The success of Jean-Marie Le Pen, leader of the National Front, in the first round of the French presidential election is rightly being called a political earthquake in France. With 17 percent of the vote, Mr. Le Pen eliminated Prime Minister Lionel Jospin and won the right to a second-round runoff with President Jacques Chirac. But the shock waves are being felt well beyond French borders.
European leaders find that some 40 percent of the French voted for candidates deeply hostile to the European Union, including Mr. Le Pen and others on the far right and far left. It is an issue for all of France’s trade partners that half of the votes went to anti-globalization candidates. And Arabs and Jews around the world, divided on so much else, must be equally dismayed by the success of a man who has for decades blamed Arab immigrants for crime and unemployment problems and who once described gas chambers as no more than a “detail” in the history of World War II.
In the United States, Mr. Le Pen’s victory will do little to enhance trust and confidence in France—an ally that has its problems in Washington in the best of times. Already over the past several months the United States has gone through one of its periodic bouts of francophobia, the frustration Americans feel toward France as the European country least ready to salute and follow American instructions. This time, many Americans are distressed by the French tilt toward the Palestinians, which many see as intended to appease France’s Arab population; by France’s unwillingness, apparently for commercial reasons, to support ridding Iraq of Saddam Hussein; and, most important, by the outbreak of anti-Semitic vandalism and violence in France.
The anti-French sentiments, particularly strong, and rising, among conservatives and hard-liners in the Bush administration, will only be reinforced by the election result. Beyond the apparent vote against free trade and the support for the extreme right (20 percent of the voters chose either Mr. Le Pen or Bruno Megret, his former ally), there is support for the far left. Three Trotskyites together took more than 11 percent of the vote; the Communist Party candidate, 3 percent; and the Green candidate, 5 percent.
The impression of a France in the hands of extremists or on the verge of a fascist takeover—some French commentators on election night did not hesitate to make allusions to Germany in 1933—needs to be put in perspective. While Mr. Le Pen’s defeat of Mr. Jospin was indeed shocking, the overall election result was not far out of line with those in other recent elections. In the last presidential election, in 1995, for example, Mr. Le Pen won 15 percent in the first round of voting, and in 1988 he took 14 percent.
This election confirmed well-established trends toward the fragmentation of the French political system and the rejection of ruling parties. In this particular case, a combination of political factors, along with the peculiarities of France’s two-round presidential electoral system, produced a result that gives the impression of a much greater shift than has actually taken place. In fact, Mr. Le Pen defeated Mr. Jospin by less than 1 percent.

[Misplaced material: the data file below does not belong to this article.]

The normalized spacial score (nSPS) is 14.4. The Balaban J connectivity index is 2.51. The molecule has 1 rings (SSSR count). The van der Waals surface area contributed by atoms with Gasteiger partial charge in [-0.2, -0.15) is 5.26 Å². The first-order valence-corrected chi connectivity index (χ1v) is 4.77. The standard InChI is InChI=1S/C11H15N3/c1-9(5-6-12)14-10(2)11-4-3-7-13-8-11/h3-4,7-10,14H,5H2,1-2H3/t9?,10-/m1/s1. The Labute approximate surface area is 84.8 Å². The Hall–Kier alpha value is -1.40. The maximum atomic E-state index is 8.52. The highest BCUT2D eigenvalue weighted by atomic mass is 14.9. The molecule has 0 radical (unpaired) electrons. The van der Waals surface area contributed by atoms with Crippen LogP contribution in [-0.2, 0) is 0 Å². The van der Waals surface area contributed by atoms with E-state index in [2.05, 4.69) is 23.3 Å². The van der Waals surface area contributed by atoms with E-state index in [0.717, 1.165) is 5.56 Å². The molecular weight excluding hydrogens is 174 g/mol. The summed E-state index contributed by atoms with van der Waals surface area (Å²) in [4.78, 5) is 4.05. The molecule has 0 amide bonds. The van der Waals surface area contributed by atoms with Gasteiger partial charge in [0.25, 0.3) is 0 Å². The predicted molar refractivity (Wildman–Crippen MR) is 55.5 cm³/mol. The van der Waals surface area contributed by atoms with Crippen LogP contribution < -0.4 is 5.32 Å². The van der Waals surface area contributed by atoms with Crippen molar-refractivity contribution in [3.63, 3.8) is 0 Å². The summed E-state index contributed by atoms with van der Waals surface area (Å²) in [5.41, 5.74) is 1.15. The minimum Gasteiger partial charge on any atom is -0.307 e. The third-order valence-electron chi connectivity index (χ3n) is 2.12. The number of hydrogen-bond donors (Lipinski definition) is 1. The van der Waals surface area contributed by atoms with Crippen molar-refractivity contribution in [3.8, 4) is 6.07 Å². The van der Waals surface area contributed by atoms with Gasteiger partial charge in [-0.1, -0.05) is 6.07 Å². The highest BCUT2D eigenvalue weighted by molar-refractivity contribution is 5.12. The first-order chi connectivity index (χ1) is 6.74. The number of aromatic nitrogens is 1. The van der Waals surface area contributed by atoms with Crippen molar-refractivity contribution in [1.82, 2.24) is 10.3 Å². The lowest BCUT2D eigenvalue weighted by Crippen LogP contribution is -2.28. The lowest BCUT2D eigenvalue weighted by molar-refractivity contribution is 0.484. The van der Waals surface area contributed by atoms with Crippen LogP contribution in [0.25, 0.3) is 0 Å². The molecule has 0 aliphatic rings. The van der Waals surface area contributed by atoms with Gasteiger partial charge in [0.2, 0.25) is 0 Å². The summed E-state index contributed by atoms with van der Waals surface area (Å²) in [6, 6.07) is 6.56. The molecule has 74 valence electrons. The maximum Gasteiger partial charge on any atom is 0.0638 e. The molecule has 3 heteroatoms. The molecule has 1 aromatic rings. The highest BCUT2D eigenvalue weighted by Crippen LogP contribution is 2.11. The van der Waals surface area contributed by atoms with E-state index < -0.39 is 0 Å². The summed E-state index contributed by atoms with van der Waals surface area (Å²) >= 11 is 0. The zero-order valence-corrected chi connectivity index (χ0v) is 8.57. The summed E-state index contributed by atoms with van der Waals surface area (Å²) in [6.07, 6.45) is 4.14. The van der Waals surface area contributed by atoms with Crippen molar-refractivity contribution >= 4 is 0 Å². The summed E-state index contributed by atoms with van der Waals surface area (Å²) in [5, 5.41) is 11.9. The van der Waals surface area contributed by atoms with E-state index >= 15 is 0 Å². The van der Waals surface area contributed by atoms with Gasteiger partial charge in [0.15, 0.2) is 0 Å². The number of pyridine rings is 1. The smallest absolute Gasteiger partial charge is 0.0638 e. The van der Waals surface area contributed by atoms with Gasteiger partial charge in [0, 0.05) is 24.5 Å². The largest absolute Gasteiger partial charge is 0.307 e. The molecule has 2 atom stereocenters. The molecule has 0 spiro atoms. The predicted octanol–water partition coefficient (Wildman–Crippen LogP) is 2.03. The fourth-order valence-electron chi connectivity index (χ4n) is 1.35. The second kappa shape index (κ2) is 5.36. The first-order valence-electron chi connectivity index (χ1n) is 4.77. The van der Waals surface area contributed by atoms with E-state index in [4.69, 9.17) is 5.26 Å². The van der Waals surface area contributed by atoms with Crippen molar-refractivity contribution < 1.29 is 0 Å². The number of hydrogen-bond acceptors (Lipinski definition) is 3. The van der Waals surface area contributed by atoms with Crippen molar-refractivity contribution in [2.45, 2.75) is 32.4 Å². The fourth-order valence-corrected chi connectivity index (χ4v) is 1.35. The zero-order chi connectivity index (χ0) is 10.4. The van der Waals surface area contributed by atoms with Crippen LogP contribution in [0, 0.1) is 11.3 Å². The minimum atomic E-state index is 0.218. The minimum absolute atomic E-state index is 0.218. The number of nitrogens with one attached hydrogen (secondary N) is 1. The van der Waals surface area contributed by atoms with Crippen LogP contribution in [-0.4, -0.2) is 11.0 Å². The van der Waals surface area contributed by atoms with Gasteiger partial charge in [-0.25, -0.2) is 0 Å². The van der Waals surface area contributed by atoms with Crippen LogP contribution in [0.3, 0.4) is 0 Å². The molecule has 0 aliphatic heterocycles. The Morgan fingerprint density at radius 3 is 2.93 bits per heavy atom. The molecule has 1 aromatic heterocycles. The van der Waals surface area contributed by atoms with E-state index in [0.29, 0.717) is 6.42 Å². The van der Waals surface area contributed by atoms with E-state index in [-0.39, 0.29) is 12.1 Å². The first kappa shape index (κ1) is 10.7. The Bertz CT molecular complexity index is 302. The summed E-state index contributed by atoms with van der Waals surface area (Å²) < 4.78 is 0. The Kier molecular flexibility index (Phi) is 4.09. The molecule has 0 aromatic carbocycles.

One critical factor in the rise in support for marginal candidates was the similarities in the platforms of the main candidates, Mr. Chirac and Mr. Jospin. Ever since former President François Mitterrand’s disastrous left-wing experiment of the early 1980’s, French Socialists have gradually moved to the center and accepted the need for a market economy, European integration and the Atlantic alliance. By the 1990’s, this Socialist pragmatism was so ingrained that Mr. Jospin found himself in a government whose economic platform focused on issues like fiscal austerity, privatization, free trade and lower taxes. To win over centrist voters he even adopted familiar right-wing themes like the need to crack down on crime. The result was that French voters who felt they wanted an alternative to mainstream policies or to longtime leaders had to opt for parties out of the mainstream, and they did so in droves.
Another key issue was the perceived need to fight rising crime, which for the first time in nearly 20 years voters said was a greater concern to them than unemployment. This factor worked strongly against the two leaders who have been in power as the issue of personal security has risen, and it played right into the hands of Mr. Le Pen, who has called for draconian anticrime measures for years.
The most important factor, however, was a voting system that magnified these trends. Reassured by the press and opinion polls that a Jospin-Chirac runoff in the second round was a virtual certainty, nearly 28 percent of French voters, an unprecedented proportion, simply stayed home. Among those who turned out was a disproportionally high number of supporters of one extreme or another, plus many who wrongly saw the first round as an opportunity to send a message of disaffection to their leaders without any real political effect. Presumably, had many of those who voted for other center-left or even more extreme left candidates known that their votes might lead to the demise of Mr. Jospin and the success of Mr. Le Pen, the outcome would have been very different and hardly noticed in the international news.
Yet though the impression of great change is overblown, the French know that their reputation as a solid European and Atlantic ally committed to liberal values and integration in the world economy has been shaken by the electoral result. With Round 2 of the presidential contest set for May 5 and two rounds of legislative elections coming in June, the majority in France will be eager to restore it.